On the way home I worked to file all the day’s experiences away into my memory and trying to think of how to turn it into a funny story. It didn’t seem all that funny but I remembered the words of Steve Allen who said, “A comedian is not someone to whom funny things happen. A comedian is someone who sees things in a funny way.” And he even had an exercise for aspiring comedians: while driving keep up a running funny commentary of everything you see. I think that sounds like a great setup for a joke starting with, “So the officer asked me why I was driving through a hotel lobby”, but that’s another story.
And then, just a few blocks from home, my wife’s phone rang. She answered it and, although I try not to eavesdrop on other peoples’ phone conversations even when they’re in the same car with me, I could tell it was pretty serious. I was sweating even as my body went cold. I was on the verge of tears. That’s when she, on the verge of tears, told me I’d been diagnosed with testicular cancer.
Oh, I thought, what a relief. She’d been to the vet a couple of days earlier and I thought something was wrong with one of the dogs.
And the doctor had told her I had a blood clot in my leg and we needed to go to the emergency room immediately which is why he was delivering this news over the phone rather than in person.
That was the start of a long and strange trip that included the discovery that I did not have a blood clot after all. And it’s a trip that hasn’t ended yet but has helped me get reacquainted with my regular doctor whom I hadn’t seen for about three years before I went to see him about the pain in my leg. Before that if someone had asked me to describe him the best I could manage would be, “I think he’s tall.” He could have been in a lineup and the only one wearing a doctor’s coat and I’d still have had trouble picking him out. Now I’d recognize him if I just saw him out on the street as I walked by, babbling, “And there’s my regular doctor. Funny thing about him…” It’s also been a chance to meet a lot of nurses as well as an absolutely fantastic set of specialists: an oncologist, a cardiologist, most recently an endocrinologist, and just for fun I’m going to add an ichthyologist, a scatologist, and an exobiologist.
I’d been so certain that the tests wouldn’t show anything, or at least not anything major because I never get sick. Let me rephrase that: I never got sick. Before that day I had never taken more than two consecutive sick days at work and had approximately 57.9 years of sick leave banked, which was a good thing because I would spend most of the next five months out of work only to return for a brief spell and then have to spend six weeks out of work following major follow-up surgery.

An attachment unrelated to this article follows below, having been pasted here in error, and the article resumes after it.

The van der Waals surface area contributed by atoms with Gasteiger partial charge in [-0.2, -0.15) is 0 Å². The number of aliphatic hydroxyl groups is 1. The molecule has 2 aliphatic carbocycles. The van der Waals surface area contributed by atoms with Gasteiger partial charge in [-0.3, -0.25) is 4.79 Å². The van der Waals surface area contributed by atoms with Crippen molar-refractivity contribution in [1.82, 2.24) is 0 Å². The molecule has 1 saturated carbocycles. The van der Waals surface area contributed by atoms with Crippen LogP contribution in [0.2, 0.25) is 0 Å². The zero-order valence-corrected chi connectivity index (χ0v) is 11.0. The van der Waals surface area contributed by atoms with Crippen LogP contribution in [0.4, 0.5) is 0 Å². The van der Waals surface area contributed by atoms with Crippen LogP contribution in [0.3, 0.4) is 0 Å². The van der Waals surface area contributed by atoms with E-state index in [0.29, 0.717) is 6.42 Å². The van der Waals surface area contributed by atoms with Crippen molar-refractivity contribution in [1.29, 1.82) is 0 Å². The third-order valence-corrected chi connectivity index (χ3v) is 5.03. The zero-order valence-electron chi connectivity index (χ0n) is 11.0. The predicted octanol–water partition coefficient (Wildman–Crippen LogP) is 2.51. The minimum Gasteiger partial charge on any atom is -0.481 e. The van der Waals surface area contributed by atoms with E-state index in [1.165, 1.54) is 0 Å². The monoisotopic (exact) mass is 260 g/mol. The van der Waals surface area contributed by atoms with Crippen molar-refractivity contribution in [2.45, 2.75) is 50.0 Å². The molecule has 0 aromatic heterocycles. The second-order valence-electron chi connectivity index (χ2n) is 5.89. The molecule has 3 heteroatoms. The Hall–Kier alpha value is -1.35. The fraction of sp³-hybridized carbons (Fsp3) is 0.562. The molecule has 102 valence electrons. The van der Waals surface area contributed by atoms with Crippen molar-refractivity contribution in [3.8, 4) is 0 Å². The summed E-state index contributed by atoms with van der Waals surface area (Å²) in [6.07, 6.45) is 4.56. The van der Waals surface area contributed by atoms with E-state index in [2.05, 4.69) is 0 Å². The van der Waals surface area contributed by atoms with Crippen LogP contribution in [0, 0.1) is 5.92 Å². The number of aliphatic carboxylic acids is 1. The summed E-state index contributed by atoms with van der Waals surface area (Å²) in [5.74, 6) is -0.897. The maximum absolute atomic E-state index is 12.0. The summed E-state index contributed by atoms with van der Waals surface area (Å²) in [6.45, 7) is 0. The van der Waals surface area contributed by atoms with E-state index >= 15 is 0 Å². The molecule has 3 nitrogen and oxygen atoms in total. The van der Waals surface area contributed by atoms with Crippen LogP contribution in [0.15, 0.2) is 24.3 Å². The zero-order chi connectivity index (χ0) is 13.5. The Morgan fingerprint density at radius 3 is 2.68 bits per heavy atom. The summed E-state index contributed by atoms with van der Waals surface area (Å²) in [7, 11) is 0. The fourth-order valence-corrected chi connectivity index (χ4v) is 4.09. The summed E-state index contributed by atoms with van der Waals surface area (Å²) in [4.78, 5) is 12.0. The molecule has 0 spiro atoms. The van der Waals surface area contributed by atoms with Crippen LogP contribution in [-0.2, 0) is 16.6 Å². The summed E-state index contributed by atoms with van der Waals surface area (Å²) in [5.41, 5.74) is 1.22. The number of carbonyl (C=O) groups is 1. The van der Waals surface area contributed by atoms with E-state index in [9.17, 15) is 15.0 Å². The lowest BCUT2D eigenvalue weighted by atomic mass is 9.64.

I’ve told and retold this story and I keep retelling it because every day that passes makes it a little different. Every day that passes puts the day I was diagnosed, what my wife lovingly calls The Day From Hell, a little farther behind me. Technically I won’t be able to celebrate another year of being cancer free until September 22nd—but I can remember June 17, 2014, as the day when it all started. I couldn’t pinpoint the exact day when cancer decided I looked like an easy mark, but I know when the fight started, when I stepped into the ring for ninety-seven days of tests, surgery, chemotherapy, hair loss, weight gain, nausea—and that’s just the fun stuff.
This is something I can’t ever forget. It’s with me every day, but every day is another day that I’m alive and another chance to see things in a funny way.
It hasn’t even been two years since my diagnosis so maybe I just haven’t gotten there yet but I hope to reach a point where I can go an entire day without thinking once about cancer. Most days it just pops into my head without any warning or explanation. After all I’ve been clear since I finished chemo and I only get checkups about every three months. In between that I have a plastic access port in my chest that needs to get flushed—or, as I like to call it, any storm in a port—every six weeks. Oh yeah, I also have surgical scars and multiple medications that I take daily. But as long as there are no bumps in the road I can keep cruising along quite happily with the top down, the world’s greatest song on the radio, looking at cows and sheep and the occasional llama, at trees and billboards that tell me there’s a place just two miles ahead where I can buy firecrackers, stopping occasionally to grab a fish sandwich, get gas, and also put fuel in the car.
That metaphor got away from me.
During my most recent checkup my oncologist told me there was good news and bad news, and more good news—the bad news wasn’t really bad. The good news was most of my numbers looked fine. The bad news is my tumor markers were up just a tick. Oncologists, of course, measure tumor markers in small bloodsucking arachnids. The markers were still in the very low single digits and there was a strong possibility that it was a mistake and she was going to have the lab re-run the numbers to be sure. And let me be as emphatic as possible that even if the numbers are right the uptick is so small it’s nothing to worry about.